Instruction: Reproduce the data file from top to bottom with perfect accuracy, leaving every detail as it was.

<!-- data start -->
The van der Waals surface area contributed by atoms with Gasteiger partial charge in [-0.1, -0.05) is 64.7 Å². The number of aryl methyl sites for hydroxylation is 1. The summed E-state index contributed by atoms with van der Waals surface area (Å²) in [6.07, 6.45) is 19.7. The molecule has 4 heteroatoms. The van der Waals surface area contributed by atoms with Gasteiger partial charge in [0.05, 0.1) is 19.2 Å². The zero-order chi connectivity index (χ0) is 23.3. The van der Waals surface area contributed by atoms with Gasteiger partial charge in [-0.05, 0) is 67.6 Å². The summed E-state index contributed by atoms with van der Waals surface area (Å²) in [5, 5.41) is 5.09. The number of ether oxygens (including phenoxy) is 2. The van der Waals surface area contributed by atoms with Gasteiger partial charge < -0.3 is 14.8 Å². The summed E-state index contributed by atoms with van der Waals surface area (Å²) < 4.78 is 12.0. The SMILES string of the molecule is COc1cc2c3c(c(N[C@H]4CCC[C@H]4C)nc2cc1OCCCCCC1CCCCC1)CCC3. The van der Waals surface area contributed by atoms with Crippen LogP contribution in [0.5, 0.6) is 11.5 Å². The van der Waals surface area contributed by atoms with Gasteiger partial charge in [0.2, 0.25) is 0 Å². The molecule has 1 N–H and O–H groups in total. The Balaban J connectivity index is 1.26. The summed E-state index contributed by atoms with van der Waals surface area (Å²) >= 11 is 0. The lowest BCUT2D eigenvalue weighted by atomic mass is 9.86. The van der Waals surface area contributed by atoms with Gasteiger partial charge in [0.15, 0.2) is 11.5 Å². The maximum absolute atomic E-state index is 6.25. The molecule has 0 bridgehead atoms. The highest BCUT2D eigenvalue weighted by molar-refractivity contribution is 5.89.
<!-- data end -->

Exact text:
The van der Waals surface area contributed by atoms with Gasteiger partial charge in [-0.1, -0.05) is 64.7 Å². The number of aryl methyl sites for hydroxylation is 1. The summed E-state index contributed by atoms with van der Waals surface area (Å²) in [6.07, 6.45) is 19.7. The molecule has 4 heteroatoms. The van der Waals surface area contributed by atoms with Gasteiger partial charge in [0.05, 0.1) is 19.2 Å². The zero-order chi connectivity index (χ0) is 23.3. The van der Waals surface area contributed by atoms with Gasteiger partial charge in [-0.05, 0) is 67.6 Å². The summed E-state index contributed by atoms with van der Waals surface area (Å²) in [5, 5.41) is 5.09. The number of ether oxygens (including phenoxy) is 2. The van der Waals surface area contributed by atoms with Gasteiger partial charge < -0.3 is 14.8 Å². The summed E-state index contributed by atoms with van der Waals surface area (Å²) < 4.78 is 12.0. The SMILES string of the molecule is COc1cc2c3c(c(N[C@H]4CCC[C@H]4C)nc2cc1OCCCCCC1CCCCC1)CCC3. The van der Waals surface area contributed by atoms with Crippen LogP contribution in [0.5, 0.6) is 11.5 Å². The van der Waals surface area contributed by atoms with Gasteiger partial charge in [0.2, 0.25) is 0 Å². The molecule has 1 N–H and O–H groups in total. The Balaban J connectivity index is 1.26. The summed E-state index contributed by atoms with van der Waals surface area (Å²) >= 11 is 0. The lowest BCUT2D eigenvalue weighted by atomic mass is 9.86. The van der Waals surface area contributed by atoms with Gasteiger partial charge in [0.15, 0.2) is 11.5 Å². The maximum absolute atomic E-state index is 6.25. The molecule has 0 bridgehead atoms. The highest BCUT2D eigenvalue weighted by molar-refractivity contribution is 5.89.